Liquor vs Extract - What's the difference?

liquor | extract | Synonyms |

Liquor is a synonym of extract.


In obsolete|lang=en terms the difference between liquor and extract

is that liquor is (obsolete) a drinkable liquid while extract is (obsolete) a peculiar principle (fundamental essence) once erroneously supposed to form the basis of all vegetable extracts; -- called also the extractive principle.

In lang=en terms the difference between liquor and extract

is that liquor is to cause someone to drink liquor, usually to excess while extract is to take by selection; to choose out; to cite or quote, as a passage from a book.

As nouns the difference between liquor and extract

is that liquor is (obsolete) a liquid while extract is that which is extracted or drawn out.

As verbs the difference between liquor and extract

is that liquor is to drink liquor, usually to excess while extract is to draw out or forth; to pull out; to remove forcibly from a fixed position, as by traction or suction, etc.

liquor

English

Alternative forms

* liquour (obsolete)

Noun

  • (obsolete) A liquid.
  • (obsolete) A drinkable liquid.
  • A liquid obtained by cooking meat or vegetables (or both).
  • (chiefly, US) Strong alcoholic drink derived from fermentation and distillation.
  • In process industry, a liquid in which a desired reaction takes place, e.g. pulping liquor is a mixture of chemicals and water which breaks wood into its components, thus facilitating the extraction of cellulose.
  • Synonyms

    * (strong alcoholic drink) spirits (British and Australasian English) * (liquid obtained by cooking food) stock, pot liquor (American English), broth, bouillon

    Derived terms

    * hold one's liquor * liquor lounge * liquor store

    Verb

    (en verb)
  • To drink liquor, usually to excess.
  • To cause someone to drink liquor, usually to excess.
  • (obsolete) To grease.
  • * Shakespeare
  • Liquor fishermen's boots.
    (Francis Bacon)
    (Webster 1913)

    References

    * * ----

    extract

    Noun

    (en noun)
  • That which is extracted or drawn out.
  • A portion of a book or document, incorporated distinctly in another work; a citation; a quotation.
  • A decoction, solution, or infusion made by drawing out from any substance that which gives it its essential and characteristic virtue; essence; as, extract of beef; extract of dandelion; also, any substance so extracted, and characteristic of that from which it is obtained; as, quinine is the most important extract of Peruvian bark.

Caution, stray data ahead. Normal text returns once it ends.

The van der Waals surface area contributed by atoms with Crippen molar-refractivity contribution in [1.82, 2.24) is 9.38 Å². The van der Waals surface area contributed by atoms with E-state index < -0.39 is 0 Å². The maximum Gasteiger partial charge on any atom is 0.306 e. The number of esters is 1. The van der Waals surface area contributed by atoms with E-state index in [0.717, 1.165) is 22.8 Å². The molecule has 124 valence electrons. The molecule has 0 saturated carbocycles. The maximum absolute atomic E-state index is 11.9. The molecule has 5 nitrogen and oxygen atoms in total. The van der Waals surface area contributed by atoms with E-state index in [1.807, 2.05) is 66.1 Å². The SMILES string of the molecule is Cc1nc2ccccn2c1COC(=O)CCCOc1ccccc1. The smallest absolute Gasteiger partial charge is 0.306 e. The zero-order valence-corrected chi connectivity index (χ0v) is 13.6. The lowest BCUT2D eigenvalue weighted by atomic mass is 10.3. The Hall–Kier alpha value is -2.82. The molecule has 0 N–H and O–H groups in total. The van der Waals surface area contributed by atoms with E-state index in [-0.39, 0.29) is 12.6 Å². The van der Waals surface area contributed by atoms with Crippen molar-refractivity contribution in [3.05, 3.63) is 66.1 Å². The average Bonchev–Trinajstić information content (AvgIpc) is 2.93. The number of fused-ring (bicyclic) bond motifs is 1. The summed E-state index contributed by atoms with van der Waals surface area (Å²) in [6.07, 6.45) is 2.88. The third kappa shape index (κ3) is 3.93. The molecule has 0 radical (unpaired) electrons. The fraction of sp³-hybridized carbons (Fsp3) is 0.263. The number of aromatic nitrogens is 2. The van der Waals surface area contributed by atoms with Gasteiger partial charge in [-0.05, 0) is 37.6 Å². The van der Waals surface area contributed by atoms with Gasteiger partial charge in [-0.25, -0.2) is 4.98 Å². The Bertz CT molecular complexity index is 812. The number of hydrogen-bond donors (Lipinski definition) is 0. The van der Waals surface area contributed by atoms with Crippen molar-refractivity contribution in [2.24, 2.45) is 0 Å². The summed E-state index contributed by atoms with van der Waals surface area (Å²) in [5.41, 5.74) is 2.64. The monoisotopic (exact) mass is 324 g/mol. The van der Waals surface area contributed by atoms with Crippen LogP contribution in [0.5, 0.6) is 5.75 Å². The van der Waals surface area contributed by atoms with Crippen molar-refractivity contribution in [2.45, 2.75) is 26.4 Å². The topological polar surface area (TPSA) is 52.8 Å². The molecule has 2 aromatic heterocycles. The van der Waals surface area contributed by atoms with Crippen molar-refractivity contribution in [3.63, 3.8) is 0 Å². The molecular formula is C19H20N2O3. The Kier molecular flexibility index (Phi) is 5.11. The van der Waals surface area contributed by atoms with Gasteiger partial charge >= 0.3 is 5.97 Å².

• A solid preparation obtained by evaporating a solution of a drug, etc., or the fresh juice of a plant; -- distinguished from an abstract.
  • (obsolete) A peculiar principle (fundamental essence) once erroneously supposed to form the basis of all vegetable extracts; -- called also the extractive principle.
  • Ancestry; descent.
  • A draft or copy of writing; a certified copy of the proceedings in an action and the judgment therein, with an order for execution.
  • Synonyms

    * (that which is extracted) extraction * origin, extraction

    Derived terms

    * yeast extract

    See also

    * tincture

    Verb

    (en verb)
  • To draw out or forth; to pull out; to remove forcibly from a fixed position, as by traction or suction, etc.
  • to extract a tooth from its socket, a stump from the earth, or a splinter from the finger
  • * Milton
  • The bee / Sits on the bloom extracting liquid sweet.
  • * {{quote-magazine, date=2013-08-03, volume=408, issue=8847, magazine=(The Economist)
  • , title= Yesterday’s fuel , passage=The dawn of the oil age was fairly recent. Although the stuff was used to waterproof boats in the Middle East 6,000 years ago, extracting it in earnest began only in 1859 after an oil strike in Pennsylvania. The first barrels of crude fetched $18 (around $450 at today’s prices).}}
  • To withdraw by expression, distillation, or other mechanical or chemical process. Compare abstract (transitive verb).
  • to extract an essential oil from a plant
  • * {{quote-magazine, date=2013-06-29, volume=407, issue=8842, page=72-3, magazine=(The Economist)
  • , title= A punch in the gut , passage=Mostly, the microbiome is beneficial. It helps with digestion and enables people to extract a lot more calories from their food than would otherwise be possible. Research over the past few years, however, has implicated it in diseases from atherosclerosis to asthma to autism.}}
  • To take by selection; to choose out; to cite or quote, as a passage from a book.
  • * Jonathan Swift
  • I have extracted out of that pamphlet a few notorious falsehoods.
  • (arithmetic) To determine (a root of a number).
  • Synonyms

    * (to take by selection) (l)